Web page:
Secretaries who want to get ahead professionally--and eventually move into management jobs--shouldn't count on getting there by typing faster, working overtime or running more personal errands for the boss.
Instead, secretaries who yearn to climb the corporate ladder should master the language of management, says Leo Graham, a Valley psychologist-turned-author who has also worked as a management consultant for major companies.
"If secretaries don't learn the language" of management, "they will never be perceived as managers," said Graham, 67, during an interview in his Canoga Park home and office.
In his book, "For Secretaries Only," a mail-order paperback, the white-haired, bespectacled Graham spells out why capable secretaries who want to advance to jobs with more responsibility and higher pay often get stuck in a secretarial pool. The book, which is used by instructors at Los Angeles Trade Technical College and has been ordered by university libraries--Harvard's among them--also tells how secretaries can overcome this on-the-job inertia.
Talking Called Significant
"Secretaries are trained to act, think, and TALK like secretaries, whereas executives and administrators have been trained to act, think and TALK like managers. The big difference is not in the acting and in the thinking: The significant difference is in the talking."
He cites this example in the book, which he said has sold about 1,000 copies since publication in 1983: A secretary who spends months gathering facts for the boss to present to the board of directors describes the finished project as "information" and points out that it is arranged in several different "ways" so the boss can present it as he or she chooses. On the other hand, a manager who gathers the same kind of information describes it as "documentation" arranged in several different "formats."
Although the secretary is likely to get a simple "thank you" from her boss, the manager is apt to be mentioned to the board of directors. The secretary and the manager have done the same work but they received vastly different degrees of recognition.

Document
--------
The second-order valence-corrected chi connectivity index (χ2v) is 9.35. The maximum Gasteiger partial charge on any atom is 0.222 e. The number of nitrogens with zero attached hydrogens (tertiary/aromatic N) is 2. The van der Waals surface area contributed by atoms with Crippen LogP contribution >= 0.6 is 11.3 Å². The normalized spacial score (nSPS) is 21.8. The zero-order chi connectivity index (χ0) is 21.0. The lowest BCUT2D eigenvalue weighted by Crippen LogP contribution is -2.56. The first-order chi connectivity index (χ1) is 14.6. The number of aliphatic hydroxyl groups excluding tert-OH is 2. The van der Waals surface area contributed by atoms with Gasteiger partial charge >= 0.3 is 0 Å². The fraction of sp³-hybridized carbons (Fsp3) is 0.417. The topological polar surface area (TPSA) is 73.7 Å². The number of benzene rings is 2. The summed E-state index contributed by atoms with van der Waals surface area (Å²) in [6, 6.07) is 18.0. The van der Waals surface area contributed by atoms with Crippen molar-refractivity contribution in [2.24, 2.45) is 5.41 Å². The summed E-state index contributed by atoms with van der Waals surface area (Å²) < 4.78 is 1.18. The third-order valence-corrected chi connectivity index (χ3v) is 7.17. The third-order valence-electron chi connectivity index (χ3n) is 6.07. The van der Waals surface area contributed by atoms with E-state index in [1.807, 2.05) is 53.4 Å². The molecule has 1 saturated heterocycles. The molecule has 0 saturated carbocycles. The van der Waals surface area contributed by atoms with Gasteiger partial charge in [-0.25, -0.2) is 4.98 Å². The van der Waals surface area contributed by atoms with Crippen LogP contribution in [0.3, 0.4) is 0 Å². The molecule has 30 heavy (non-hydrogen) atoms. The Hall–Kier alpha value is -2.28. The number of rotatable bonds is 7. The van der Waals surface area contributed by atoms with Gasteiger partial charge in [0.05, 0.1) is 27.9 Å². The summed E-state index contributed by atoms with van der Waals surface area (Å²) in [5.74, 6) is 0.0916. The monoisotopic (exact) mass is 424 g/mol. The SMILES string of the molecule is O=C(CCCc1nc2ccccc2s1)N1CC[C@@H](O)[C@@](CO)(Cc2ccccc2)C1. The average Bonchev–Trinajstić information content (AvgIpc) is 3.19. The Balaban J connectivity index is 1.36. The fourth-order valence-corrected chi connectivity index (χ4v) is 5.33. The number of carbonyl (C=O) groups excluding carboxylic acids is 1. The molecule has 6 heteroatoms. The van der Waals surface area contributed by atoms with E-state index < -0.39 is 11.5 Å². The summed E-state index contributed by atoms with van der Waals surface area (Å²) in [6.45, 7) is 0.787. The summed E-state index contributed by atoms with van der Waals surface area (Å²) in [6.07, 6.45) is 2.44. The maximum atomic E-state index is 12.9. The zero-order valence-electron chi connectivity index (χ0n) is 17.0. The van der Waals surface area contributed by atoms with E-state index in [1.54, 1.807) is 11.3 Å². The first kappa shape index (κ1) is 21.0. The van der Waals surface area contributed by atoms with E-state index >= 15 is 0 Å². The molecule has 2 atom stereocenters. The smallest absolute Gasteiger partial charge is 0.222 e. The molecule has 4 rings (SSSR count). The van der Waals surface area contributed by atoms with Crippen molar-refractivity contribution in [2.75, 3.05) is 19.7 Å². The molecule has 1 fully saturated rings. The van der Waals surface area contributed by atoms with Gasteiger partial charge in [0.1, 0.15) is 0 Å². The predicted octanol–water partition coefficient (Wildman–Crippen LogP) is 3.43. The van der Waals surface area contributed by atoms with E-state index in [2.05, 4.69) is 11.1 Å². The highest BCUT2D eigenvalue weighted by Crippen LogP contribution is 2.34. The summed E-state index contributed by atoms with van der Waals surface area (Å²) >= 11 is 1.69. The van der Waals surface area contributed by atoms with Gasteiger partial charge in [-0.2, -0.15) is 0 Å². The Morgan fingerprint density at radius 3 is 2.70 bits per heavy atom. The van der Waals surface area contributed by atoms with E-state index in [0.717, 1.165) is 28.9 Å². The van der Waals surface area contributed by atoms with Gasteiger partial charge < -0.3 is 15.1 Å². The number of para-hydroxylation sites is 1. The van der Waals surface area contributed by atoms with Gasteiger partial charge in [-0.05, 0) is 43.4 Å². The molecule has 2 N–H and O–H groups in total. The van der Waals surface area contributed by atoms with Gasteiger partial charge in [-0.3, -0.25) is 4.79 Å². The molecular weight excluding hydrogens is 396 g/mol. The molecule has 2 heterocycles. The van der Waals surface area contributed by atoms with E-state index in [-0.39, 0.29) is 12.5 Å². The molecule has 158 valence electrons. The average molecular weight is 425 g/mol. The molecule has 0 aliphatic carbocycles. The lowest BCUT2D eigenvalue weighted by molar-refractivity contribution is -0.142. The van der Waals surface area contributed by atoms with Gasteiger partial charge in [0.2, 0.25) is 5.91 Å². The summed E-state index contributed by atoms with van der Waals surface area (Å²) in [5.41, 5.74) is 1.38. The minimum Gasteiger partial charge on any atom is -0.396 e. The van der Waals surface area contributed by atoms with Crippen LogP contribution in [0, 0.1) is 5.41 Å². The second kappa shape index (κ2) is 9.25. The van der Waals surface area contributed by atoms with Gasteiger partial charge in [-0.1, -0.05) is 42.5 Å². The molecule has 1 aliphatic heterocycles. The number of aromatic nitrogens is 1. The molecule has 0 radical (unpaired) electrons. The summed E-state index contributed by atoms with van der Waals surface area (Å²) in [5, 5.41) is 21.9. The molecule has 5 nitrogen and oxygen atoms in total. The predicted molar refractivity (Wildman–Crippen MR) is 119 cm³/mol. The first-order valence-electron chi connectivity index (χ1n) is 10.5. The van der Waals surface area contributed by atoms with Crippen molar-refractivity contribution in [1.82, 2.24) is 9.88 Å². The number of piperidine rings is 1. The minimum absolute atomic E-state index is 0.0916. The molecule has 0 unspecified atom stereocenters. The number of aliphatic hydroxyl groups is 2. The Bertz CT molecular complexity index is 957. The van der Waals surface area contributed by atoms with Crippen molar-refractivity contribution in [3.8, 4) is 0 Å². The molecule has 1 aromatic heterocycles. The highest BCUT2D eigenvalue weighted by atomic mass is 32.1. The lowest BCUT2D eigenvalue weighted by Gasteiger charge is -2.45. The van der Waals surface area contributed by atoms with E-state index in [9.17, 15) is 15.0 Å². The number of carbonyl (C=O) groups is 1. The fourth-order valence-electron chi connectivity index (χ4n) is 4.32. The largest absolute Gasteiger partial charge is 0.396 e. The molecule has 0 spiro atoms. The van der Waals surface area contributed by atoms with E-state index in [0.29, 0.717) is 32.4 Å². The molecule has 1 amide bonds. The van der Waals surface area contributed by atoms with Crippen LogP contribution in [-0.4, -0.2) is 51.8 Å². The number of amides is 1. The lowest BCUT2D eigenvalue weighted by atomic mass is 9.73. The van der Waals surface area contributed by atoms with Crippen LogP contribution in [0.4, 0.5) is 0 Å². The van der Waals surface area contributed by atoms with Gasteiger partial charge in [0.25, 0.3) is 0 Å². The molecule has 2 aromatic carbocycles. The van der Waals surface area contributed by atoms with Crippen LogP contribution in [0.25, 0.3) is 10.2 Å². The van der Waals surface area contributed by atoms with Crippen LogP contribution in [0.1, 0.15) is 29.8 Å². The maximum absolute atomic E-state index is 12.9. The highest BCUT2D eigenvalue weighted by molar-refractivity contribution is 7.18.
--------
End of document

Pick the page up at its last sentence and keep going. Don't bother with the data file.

As a result of language differences between managers and secretaries, Graham contends, many of the nation's 4.1 million secretaries who have managerial potential are passed over for promotions. But, by following his advice, Graham asserts, secretaries can move up the corporate ladder. Not incidentally, they can also increase their annual incomes, which now average about $26,000 for executive secretaries and $15,800 for entry-level secretaries, according to U.S. Bureau of Labor statistics.
Of course, Graham is not suggesting that these vocabulary changes can be mastered overnight. Learning to talk like a manager must be based on at least a rudimentary knowledge of how management functions. But Graham contends that many secretaries already possess that know-how.
In the book, Graham gives readers a crash course in the basics of management by focusing on what he terms the five key elements: planning, organizing, coordinating, directing and controlling. These, he believes, are the "passwords" that admit secretaries into "the inner circle of management." By understanding the concepts behind the management passwords, a secretary automatically increases her chances for advancement, he said.
Planning, says Graham, is a multi-step process that ensures getting the job done on time. Organizing, in management parlance, is akin to "getting all the players on a baseball team assigned to the right position, and then getting them to play together."
Coordinating is a task often assigned to a company's project manager, although secretaries do their fair share of coordinating--making sure, for example, that everything runs smoothly so deadlines can be met.
Directing shouldn't be equated simply with giving orders. "When directing is properly done," Graham said, " . . . the other person thinks he is just carrying out his own plans, and sometimes he is. Likewise, controlling, when done properly, becomes a team effort in which employees self-police their work."
Some secretaries already practice what Graham terms the key elements of management and can easily make the transition to manager, he said. "Many already are managers but they don't know it." During his work as a business consultant, Graham said, he spoke to plenty of bosses who conceded privately that their secretaries could easily run the department or the entire company.
'Know How Things Work'
"So many employers look to the fresh MBA graduates for managerial positions," Graham said. "They should look to these gals with 10 or 15 years of secretarial experience. They know how things work in real life. And most of them know how to work with people."